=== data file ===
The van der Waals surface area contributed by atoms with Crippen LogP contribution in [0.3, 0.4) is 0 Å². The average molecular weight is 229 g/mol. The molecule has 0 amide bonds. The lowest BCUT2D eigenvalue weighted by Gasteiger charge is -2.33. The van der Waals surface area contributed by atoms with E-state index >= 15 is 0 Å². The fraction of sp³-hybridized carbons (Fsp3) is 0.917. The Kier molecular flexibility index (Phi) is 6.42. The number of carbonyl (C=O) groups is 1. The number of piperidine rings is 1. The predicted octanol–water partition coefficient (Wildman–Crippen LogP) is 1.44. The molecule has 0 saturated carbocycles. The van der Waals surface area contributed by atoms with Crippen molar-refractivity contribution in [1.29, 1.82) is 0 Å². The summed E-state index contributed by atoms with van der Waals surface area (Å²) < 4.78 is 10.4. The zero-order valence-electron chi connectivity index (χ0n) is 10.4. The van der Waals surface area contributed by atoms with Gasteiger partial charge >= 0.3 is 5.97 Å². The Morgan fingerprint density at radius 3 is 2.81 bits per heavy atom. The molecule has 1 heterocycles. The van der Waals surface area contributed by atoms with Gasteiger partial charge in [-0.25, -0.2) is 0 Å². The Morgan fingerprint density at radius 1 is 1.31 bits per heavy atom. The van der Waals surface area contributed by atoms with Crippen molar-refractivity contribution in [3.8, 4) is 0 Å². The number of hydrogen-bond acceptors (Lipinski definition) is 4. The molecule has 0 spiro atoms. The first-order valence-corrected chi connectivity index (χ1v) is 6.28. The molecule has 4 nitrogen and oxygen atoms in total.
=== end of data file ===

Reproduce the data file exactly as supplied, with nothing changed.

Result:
The van der Waals surface area contributed by atoms with Crippen LogP contribution in [0.3, 0.4) is 0 Å². The average molecular weight is 229 g/mol. The molecule has 0 amide bonds. The lowest BCUT2D eigenvalue weighted by Gasteiger charge is -2.33. The van der Waals surface area contributed by atoms with E-state index >= 15 is 0 Å². The fraction of sp³-hybridized carbons (Fsp3) is 0.917. The Kier molecular flexibility index (Phi) is 6.42. The number of carbonyl (C=O) groups is 1. The number of piperidine rings is 1. The predicted octanol–water partition coefficient (Wildman–Crippen LogP) is 1.44. The molecule has 0 saturated carbocycles. The van der Waals surface area contributed by atoms with Crippen molar-refractivity contribution in [1.29, 1.82) is 0 Å². The summed E-state index contributed by atoms with van der Waals surface area (Å²) < 4.78 is 10.4. The zero-order valence-electron chi connectivity index (χ0n) is 10.4. The van der Waals surface area contributed by atoms with Gasteiger partial charge >= 0.3 is 5.97 Å². The Morgan fingerprint density at radius 3 is 2.81 bits per heavy atom. The molecule has 1 heterocycles. The van der Waals surface area contributed by atoms with Gasteiger partial charge in [-0.25, -0.2) is 0 Å². The Morgan fingerprint density at radius 1 is 1.31 bits per heavy atom. The van der Waals surface area contributed by atoms with Crippen molar-refractivity contribution in [3.8, 4) is 0 Å². The number of hydrogen-bond acceptors (Lipinski definition) is 4. The molecule has 0 spiro atoms. The first-order valence-corrected chi connectivity index (χ1v) is 6.28. The molecule has 4 nitrogen and oxygen atoms in total.